Using Albums on Facebook is an easy way to not only keep your photos organized but also enable targeting sharing by pointing potential clients to specific albums that are most relevant to them. If you shoot different genres of photography, showcase your work in separate albums with appropriate titles. If you’re an avid traveler or have another interesting talent this would be the place to share it. When choosing a cover for an album, don’t choose anything intricately detailed, as the image will not resonate sufficiently at its small size, and the detailing will not be showcased.

Tag Clients & People Associated With Your Images
Tagging gives you the potential opportunity to reach thousands of people. When you tag someone you’re not only sharing with your followers, but also all the friends of the people you tag. This can create massive exposure for your photography. To tag someone in the text of an update, simply use @ and start typing the person’s name or Page you want to tag. When you see the suggestion you want to tag, click it or hit enter and it will create a link to that person’s Page or profile. You can also tag people or Pages in the photo itself, but clicking the “tag” option of a photo.

The image on the left is a good example, where the subject in the photo on the right is too small in thumbnail form to maintain impact.


Facebook for Photographers | 25

Album Tips
ALBUMS ARE PORTFOLIOS Edit wisely as they are only as good as their weakest image! CHOOSE A POWERFUL ALBUM COVER When choosing an album cover photo, an image with too much detail will not resonate sufficiently at its small size. Make sure the album cover images that are viewed first are enticing enough to make followers want to click through and view the entire album. When a user’s mouse hovers over your album they will be able to view a slideshow of the first five images within the album. ORGANIZE YOUR ALBUM Go to ‘Album Options’ menu and click edit. You can then drag photos into optimal display order. You can also drag photos and move them around by simply going into the album. You can also move photos from other albums into the relevant album they belong in. SHOW THE BEST IMAGE FIRST Arrange your albums to always display your most powerful body of images first, to ensure you grab viewer’s attention. POST YOUR BEST WORK You don’t have to post every single photo you’ve ever shot; as a professional photographer, your albums are not a personal archive. If you shoot an assignment or project and aren’t happy with the outcome, don’t post the photos. Work that doesn’t reflect a strong aesthetic will only diminish the overall quality of your portfolio/ body of work. HIGHLIGHT PHOTOS YOU WANT TO EMPHASIZE If you want to make an individual photo the focal point of an album, click the star icon to enlarge the photo’s size in the album view. This gives you the ability to emphasize your strongest images and shape the storytelling aspect of the album. © Trey Ratcliff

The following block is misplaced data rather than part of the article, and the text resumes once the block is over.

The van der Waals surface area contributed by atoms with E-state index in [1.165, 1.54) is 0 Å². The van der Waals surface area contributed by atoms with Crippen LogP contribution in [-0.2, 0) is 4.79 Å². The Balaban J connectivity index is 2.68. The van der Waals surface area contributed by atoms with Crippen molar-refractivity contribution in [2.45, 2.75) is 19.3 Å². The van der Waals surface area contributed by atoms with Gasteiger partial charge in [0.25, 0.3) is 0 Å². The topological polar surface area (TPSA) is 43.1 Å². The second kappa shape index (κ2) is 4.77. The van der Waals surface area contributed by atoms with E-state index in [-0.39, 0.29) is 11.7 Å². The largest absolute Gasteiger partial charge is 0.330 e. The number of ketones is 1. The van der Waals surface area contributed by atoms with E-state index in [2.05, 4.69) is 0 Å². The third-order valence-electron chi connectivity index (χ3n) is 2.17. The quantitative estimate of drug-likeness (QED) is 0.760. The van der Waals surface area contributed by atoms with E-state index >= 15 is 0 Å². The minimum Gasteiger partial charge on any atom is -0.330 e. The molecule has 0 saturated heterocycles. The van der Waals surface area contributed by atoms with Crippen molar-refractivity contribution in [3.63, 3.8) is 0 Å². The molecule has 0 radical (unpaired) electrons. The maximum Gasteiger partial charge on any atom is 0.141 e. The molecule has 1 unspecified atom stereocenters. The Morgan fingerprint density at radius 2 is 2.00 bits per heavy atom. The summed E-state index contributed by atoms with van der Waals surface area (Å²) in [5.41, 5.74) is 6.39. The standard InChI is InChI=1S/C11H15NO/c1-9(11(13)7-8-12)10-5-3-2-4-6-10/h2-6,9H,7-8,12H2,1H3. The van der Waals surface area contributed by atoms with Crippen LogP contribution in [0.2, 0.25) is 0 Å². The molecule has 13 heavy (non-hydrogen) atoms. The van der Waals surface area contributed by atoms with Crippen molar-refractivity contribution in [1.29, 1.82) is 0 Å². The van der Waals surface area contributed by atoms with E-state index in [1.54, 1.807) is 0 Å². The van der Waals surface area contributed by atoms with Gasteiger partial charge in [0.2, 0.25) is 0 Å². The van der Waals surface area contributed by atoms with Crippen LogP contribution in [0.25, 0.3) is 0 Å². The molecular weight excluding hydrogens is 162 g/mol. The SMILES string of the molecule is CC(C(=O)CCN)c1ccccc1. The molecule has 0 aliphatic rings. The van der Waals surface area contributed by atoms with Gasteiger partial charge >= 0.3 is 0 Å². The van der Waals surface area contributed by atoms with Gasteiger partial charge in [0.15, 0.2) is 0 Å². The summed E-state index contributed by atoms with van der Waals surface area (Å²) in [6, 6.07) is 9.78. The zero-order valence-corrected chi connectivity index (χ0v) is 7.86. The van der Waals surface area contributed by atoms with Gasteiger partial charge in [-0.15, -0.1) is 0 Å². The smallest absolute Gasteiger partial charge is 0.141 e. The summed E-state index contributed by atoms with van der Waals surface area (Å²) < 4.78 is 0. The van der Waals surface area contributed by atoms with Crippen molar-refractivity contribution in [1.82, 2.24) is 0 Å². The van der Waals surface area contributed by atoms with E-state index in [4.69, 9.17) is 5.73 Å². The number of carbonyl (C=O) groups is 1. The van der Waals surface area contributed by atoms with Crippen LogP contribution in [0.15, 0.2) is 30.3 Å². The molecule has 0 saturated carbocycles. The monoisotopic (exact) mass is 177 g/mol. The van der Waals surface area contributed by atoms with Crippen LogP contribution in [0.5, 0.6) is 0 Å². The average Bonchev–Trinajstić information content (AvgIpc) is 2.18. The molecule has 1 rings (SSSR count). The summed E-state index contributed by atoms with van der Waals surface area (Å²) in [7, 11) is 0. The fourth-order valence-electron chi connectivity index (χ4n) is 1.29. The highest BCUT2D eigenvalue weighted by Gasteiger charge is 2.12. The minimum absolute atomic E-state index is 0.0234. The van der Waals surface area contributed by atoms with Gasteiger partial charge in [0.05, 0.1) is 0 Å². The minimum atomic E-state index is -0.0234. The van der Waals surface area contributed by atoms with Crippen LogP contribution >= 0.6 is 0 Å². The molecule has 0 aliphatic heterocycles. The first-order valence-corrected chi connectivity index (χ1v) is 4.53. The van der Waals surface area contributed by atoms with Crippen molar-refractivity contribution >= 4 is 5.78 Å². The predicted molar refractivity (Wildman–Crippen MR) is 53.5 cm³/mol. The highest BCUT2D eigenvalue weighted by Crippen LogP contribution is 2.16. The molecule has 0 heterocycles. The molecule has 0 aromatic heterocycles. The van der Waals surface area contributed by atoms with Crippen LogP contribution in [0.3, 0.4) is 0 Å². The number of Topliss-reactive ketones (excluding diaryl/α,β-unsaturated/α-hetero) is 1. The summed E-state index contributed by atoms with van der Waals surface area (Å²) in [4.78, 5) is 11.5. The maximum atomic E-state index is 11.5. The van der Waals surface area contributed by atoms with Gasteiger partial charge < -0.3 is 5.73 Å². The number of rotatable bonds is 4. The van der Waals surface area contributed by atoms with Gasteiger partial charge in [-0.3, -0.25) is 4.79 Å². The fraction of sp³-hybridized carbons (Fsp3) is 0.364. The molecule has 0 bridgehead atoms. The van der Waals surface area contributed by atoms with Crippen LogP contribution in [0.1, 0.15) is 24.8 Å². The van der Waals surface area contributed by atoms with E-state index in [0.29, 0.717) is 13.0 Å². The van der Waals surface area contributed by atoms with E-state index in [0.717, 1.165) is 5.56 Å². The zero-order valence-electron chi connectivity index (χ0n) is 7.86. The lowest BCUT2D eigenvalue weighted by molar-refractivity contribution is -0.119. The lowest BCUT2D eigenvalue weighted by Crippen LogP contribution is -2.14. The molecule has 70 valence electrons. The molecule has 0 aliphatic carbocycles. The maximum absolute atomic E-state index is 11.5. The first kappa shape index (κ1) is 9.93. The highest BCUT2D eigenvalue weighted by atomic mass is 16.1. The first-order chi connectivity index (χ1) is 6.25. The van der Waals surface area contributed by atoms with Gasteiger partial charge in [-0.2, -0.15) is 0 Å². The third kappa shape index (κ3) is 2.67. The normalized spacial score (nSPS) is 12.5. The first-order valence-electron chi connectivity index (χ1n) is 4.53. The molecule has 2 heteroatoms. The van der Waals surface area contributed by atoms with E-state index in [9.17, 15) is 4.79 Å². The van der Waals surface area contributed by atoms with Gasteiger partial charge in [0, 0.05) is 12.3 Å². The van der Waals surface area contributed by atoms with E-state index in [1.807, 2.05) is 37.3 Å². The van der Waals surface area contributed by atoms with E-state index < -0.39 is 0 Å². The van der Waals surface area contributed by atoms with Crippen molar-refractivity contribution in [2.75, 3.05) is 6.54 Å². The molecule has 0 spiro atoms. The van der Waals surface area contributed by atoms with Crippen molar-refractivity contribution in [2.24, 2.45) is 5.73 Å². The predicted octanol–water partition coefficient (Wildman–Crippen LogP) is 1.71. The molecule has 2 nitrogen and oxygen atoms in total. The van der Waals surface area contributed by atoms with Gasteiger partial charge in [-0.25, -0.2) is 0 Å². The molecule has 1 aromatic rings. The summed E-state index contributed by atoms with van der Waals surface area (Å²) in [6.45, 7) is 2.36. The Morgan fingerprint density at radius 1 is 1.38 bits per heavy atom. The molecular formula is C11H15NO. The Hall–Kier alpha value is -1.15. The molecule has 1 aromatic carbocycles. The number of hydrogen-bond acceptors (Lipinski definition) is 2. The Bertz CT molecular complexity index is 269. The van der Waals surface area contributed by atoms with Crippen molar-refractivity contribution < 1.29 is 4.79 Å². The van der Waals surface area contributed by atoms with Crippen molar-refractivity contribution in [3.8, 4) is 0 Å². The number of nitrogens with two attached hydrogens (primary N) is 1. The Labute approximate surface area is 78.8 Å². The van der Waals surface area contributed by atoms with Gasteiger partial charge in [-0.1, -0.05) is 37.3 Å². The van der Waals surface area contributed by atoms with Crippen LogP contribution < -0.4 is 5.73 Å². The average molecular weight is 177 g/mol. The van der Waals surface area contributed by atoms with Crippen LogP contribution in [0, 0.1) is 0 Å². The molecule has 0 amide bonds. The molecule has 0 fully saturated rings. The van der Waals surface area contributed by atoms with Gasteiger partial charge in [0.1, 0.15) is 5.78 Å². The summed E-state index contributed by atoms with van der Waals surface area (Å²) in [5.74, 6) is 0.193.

“Show your best images first in your albums”
–Trey Ratcliff


Facebook for Photographers | 27

Your timeline is a reflection of your identity as a photographer and individual. It offers a lot of control in how you present yourself. Here are some key features to take advantage of: MILESTONES Timeline allows users to archive life events with a large image, date and caption. You can add milestones anywhere, at anytime, which is STARRING STORIES Hover over the story you want to star and click !. Starring stories lets you highlight what you think is important. Starred stories are highlighted on your timeline and include a star banner.

great for backdating. Let’s say you took a few incredible shots a several years back at a New Years Eve party, mark it with a milestone and image. Backdating allows you to go back a number of years in order to give your Page and/or Profile depth and history. Remember, people love a good story, even if it is from years past. PINNING POSTS With the pin tool, make your most newsworthy photos and hottest © Trey Ratcliff

“Take your favorite photos and click that little “Star” - that makes them nice and wide across your timeline.”
–Trey Ratcliff

content stay at the top of your timeline for seven days. This feature helps users find the information you find to be most important.


Facebook for Photographers | 29

Photos on Mobile
Facebook Mobile is an important tool in how you will update your fans and share content on Facebook. It’s also the way that most of your fans and followers will engage with your content on Facebook, on their mobile devices. It’s important to keep this in mind when you share content.

Pages Manager
If you use a Page to interact with fans and share your photos, you can use the Pages Manager mobile app to update and respond to fans while you’re on the go. The app also makes it easy to track your progress and Page growth from your mobile device. Learn more about the app in the Help Center.

Sync Photos from Your Mobile Device
You can sync photos from your mobile device to a private folder on your Facebook account that you can share from later. To start syncing your photos, first make sure you have the latest version of the Facebook app installed on your phone. You can sync up to 2 GB of photos. If you have an iPhone, you’ll need to be using iOS 6. To enable it from the app: Go to your photos app. • Tap Photos. • Tap Sync at the bottom of your photos section. Follow the step-by-step instructions.


Facebook for Photographers | 31